If you have a friend or family member who is an artist and are looking for the perfect present for them this Christmas and holiday season, you might be having a tough time. After all, it can be hard buying for creative-minded individuals. But, I have found something that may just be exactly what you need.
If the artist you know uses people as subjects or is planning to try to start to do this, some sort of posing resource can be ideal. That’s where the books (available in both print and electronic formats) at Posemuse will do the job and more. With everything from sitting positions to poses for fight scenes, the site has a complete series of guides that can help in nearly any scenario.
If you read this blog often, you have surely come across several of my posts talking about the importance of posing your model as a photographer or artist. But, perhaps it is also important to factor in the value of posing skills and technique from the model’s perspective.
While any artist or photographer can benefit from a posing guide, models can benefit just as much from such publications. This is especially true when it comes to either a new model or a model working with a new artist.
A great series of guides is the one by author Justin R Matrin on the website www.posemuse.com. You can get his work on Amazon also.
While the works tend to focus on drawing, they can easily be applied to any type of art and I suggest you check them out if you are on either side of the camera or canvas.
If you are a fan of this blog you probably know that writing has always been my first creative love and as such I have published a few books and e-books. Until now, all of these publications came in the form of poetic works, how-to guides or photography. Well, having worked in childcare for more than a decade, and now having an amazing and inquisitive niece, I’ve decided to do something I’ve been pondering for a while, write my first children’s book.
It wasn’t easy but the text is completed and the illustrations by the talented M.K. Hughes are in the works. The title is “Hugs and Lightning Bugs” and it should be available in the near future. I’ll keep you updated.
While writing has long been a passion of mine, there are times when due to any number of circumstances, I may not be able to sit down at my keyboard and type.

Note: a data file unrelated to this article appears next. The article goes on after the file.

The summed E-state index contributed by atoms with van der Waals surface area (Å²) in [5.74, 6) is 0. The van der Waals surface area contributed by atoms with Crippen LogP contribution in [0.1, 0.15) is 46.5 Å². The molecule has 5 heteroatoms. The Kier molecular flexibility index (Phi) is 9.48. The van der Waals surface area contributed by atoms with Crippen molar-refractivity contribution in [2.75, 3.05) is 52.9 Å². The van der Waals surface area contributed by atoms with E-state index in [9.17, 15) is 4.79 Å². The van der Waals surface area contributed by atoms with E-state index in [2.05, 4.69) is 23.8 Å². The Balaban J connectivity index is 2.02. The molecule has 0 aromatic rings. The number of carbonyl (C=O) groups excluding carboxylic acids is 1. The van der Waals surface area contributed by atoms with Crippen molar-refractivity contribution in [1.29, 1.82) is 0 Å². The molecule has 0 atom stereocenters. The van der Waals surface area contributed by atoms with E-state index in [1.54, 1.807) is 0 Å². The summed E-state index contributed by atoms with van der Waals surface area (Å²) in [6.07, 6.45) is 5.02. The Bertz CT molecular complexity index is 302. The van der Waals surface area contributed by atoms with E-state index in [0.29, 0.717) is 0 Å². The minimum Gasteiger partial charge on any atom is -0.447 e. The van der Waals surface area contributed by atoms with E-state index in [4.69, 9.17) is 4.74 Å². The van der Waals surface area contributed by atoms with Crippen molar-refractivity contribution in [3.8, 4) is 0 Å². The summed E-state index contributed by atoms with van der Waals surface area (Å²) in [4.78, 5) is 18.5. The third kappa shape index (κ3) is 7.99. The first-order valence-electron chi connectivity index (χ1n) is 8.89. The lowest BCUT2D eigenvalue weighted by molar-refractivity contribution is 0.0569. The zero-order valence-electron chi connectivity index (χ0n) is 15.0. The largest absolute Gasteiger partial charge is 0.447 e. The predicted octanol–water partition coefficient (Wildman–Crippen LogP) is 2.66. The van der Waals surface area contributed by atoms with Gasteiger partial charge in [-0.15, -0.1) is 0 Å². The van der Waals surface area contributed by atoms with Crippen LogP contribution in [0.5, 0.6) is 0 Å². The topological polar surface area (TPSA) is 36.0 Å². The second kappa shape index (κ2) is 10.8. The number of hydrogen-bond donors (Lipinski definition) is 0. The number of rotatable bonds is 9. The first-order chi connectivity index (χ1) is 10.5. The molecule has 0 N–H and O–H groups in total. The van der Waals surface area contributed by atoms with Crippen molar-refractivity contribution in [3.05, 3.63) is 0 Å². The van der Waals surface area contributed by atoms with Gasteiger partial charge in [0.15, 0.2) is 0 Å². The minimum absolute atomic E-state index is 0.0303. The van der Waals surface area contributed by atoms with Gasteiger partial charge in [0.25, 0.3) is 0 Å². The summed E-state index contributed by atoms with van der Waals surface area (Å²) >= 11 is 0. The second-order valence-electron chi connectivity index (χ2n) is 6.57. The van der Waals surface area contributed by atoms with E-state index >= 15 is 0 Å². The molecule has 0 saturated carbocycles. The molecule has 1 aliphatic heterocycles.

For some writers, it can be a matter of carpal tunnel syndrome, for others, too much staring at a screen and for still more writers, it can be that inspiration strikes at an inopportune moment. This type of thing is why dication apps can be so handy for us.
As an Android user, I recently tried out an app from the Google Play Store and think it might be helpful for others in this field. I’d urge you to check out Speechnotes and see if it is beneficial to you.
Even though their real identity might be, it is no secret that over the years many writers across many genres have made use of a “pen name” now sometimes called a “pseudo name” in their work.
One of the most famous is Mark Twain whose real name was Samuel Clemens. More recently, many authors have written under several names for any number of purposes.
As a writer, I’ve even written under one.
While the reasons people do it varies, the notion of writing in such a way is very popular. For the writers out there reading this post, have you ever written under a pen name or considered doing so? Comments and opinions welcome.
As the majority of us would concur, there are many forms of art. Some are traditional and others are not. Some are looked at with respect, others with a bit of disdaine. And on occasion, some have both fans and critics on both side. That is surely the case with street art.
Personally, I like it and think that fans as well as those who dismiss right away do might benefit from giving it a shot. That’s where publications like A. Tarantino’s “Seattle Street Art” (volumes 1 though 3) come in.
The photography and stories behind these books, available in both paperback and e-book, is really something to admire.
You can find out more at the official seattlesreetart.com.
People can spend years learning their craft of photography, painting, drawing…but tend to confront an unexpected struggle when they first begin to work with portraits and models. It’s not the lighting, location, or other material they have that is the problem but rather figuring out how to pose subjects.
In fact, I know people with years of experience who still have a hard time working through poses. So, I had someone tell me about this series of books and figured it could benefit many creative individuals.
The “Poses for Artists” collection by author/artist Justin Matrin has four different volumes that cover everything from couples to fighting positions.
As the writer puts it – “I’m passionate about putting out unique references so artists can get inspired about figure drawing and their art. So, I put out free poses here and sell books at a discount to keep my work going and provide a pose library for others.”
The books come book print and electronic copies as paperbacks, Kindle and PDF Ebooks.